For Metro construction workers like Sunil Kumar, the safety slogans at the site near Nehru Place T-junction are a constant reminder of the risks associated with their workplace.
Among the safety slogans are “Maa baap mera gaon pukare, ghar lautenge suraksha ke sahare” (Mother, father and my village want me to return home safely) and “Kaam mein rakho suraksha ka pehra, ghar le jao khilta chehra” (Ensure safety at work and go home with a smile).
It’s usual to see such safety slogans across the city but what is unique about the ones at the Metro construction sites is that most of them were coined by workers of the Delhi Metro.
Whenever Kumar visits home, a village in Uttar Pradesh, the only thing his wife tells him at the time of his return is to stay safe. “I am the only breadwinner in the family, my wife is always tense and worries about my safety,” he said.
The construction contractor has equipped Kumar with safety gear like a special helmet and shoes. However, before he begins the day’s work, it is a ritual of sorts for him to gaze at the safety slogans on the wall just outside the site. He sees the writings on the wall, smiles and moves inside to start work.
Travel 29 metres below the ground and the Metro construction site at Hauz Khas will look like a war site. A huge crane is moving, large iron rods lie on the ground and workers are operating heavy drilling machines.
One mistake and a person might have to be rushed to the nearby All India Institute of Medical Sciences.
Amid the heavy machinery and the din, a man sits in one corner with paint and a brush and is busy working on a safety slogan. Rajeev Kumar is not just a painter who writes safety-related messages at Metro construction sites – he also gives shape to the ideas of the workers.
From time to time, the Delhi Metro Rail Corporation (DMRC) and a private construction company organise competitions in which the workers are asked to come up with safety slogans.
During a recent competition organised on the World Safety Day (April 28), Class 10 dropout Sunil Kumar was awarded for his beautiful couplet: “Maa janam deti hai ek baar, suraksha jivan deti hai bar bar” (Mother gives birth to you once but safety keeps you alive).
His co-worker Sanjay wrote: “Ek bhool kare nuksaan, cheene roji roti aur muskaan (One mistake can cause damage and take away your happiness and livelihood).
Thousands of workers have found employment at Metro construction sites across Delhi and the National Capital Region. Most of them are from the villages of Uttar Pradesh, Odisha, West Bengal, Bihar and Jharkhand and cannot afford to bring along their families.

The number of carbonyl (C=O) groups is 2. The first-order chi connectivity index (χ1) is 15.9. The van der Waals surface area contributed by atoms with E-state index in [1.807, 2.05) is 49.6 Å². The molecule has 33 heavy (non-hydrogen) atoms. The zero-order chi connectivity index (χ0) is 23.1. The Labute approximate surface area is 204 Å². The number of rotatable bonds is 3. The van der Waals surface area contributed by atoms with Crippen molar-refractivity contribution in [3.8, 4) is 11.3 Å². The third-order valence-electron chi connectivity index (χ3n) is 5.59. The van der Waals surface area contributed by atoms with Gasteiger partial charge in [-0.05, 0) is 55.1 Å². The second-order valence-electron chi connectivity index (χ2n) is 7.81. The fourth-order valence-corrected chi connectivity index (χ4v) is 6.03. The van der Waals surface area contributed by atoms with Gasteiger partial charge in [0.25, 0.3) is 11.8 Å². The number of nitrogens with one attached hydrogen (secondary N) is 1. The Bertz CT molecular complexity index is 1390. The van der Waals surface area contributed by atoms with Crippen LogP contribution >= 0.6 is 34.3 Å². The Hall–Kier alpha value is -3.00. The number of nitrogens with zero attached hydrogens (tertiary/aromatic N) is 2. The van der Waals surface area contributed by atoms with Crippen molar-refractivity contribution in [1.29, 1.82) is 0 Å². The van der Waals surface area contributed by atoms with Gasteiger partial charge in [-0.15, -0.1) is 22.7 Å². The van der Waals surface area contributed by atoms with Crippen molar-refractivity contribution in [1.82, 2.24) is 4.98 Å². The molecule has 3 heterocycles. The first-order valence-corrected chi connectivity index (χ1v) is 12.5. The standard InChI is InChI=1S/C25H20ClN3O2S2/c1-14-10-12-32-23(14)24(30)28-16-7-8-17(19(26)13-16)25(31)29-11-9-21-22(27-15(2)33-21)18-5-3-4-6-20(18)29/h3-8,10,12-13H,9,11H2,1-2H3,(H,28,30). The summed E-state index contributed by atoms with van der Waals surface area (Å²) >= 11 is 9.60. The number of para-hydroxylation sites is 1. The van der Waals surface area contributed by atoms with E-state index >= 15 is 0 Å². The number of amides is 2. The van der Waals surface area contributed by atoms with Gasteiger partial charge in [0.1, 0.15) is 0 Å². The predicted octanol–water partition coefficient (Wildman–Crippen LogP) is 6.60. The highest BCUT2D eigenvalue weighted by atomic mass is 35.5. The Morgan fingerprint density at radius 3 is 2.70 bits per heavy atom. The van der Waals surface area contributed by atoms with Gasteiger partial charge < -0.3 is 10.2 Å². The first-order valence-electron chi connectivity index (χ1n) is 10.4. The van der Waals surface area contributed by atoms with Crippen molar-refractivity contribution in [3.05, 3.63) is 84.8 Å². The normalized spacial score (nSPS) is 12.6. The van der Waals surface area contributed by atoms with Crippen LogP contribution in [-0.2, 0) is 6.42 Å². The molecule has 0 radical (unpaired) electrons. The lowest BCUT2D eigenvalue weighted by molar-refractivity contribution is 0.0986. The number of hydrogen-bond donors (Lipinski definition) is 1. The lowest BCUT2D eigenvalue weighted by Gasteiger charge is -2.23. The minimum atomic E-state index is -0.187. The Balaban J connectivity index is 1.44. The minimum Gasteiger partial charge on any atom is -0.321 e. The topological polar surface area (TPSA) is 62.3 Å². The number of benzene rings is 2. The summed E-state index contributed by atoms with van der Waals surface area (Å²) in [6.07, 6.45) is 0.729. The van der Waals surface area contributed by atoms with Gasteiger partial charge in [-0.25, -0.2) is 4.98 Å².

They live in cheap, rented accommodation in villages or slums. One often finds words like ‘maa’ (mother) and ‘ghar’ (home) in the safety slogans so that the message hits home with them.
Ram Chandra Dayal, from a village in Odisha, said: “People tend to ignore safety measures. They will not wear a helmet if there is no fear of getting challaned (fined). Similarly, the workers also tend to ignore safety measures.
“But if they see slogans like this, they remember their responsibility. It is like when we were in school, our headmaster used to ask us to write the multiplication tables on our huts’ wall so that we would remember them. So, if we keep seeing these slogans, it will definitely stay in our mind for a longer period.”
Anuj Dayal, a spokesperson for DMRC, said, “DMRC was clear in its approach that it won’t undertake construction like other agencies. The concept of writing slogans on the wall was a part of this approach.”
“These slogans have not been outsourced but have been scripted by the people who are part of the Metro family. We keep organising in-house competitions to encourage more such slogans and paintings.”
‘Deadly’ metro tracks
Hundreds of workers have died during the construction of the metro railway according to a report. During 2008-09 alone, 48 construction workers died in Delhi, and 98 suffered serious injuries. In October 2008, two people were crushed to death and 12 injured when another bridge under construction collapsed on to a bus and cars below.
At least six people died when a pillar supporting a partly built bridge collapsed in July 2009 in south Delhi. In the same year, a labourer was killed when a girder fell on him at a rail construction site.
One worker was killed while another suffered critical injuries after a heavy slab at an underground Delhi Metro construction site after a concrete slab fell on them on Palam-Dabri road in 2015.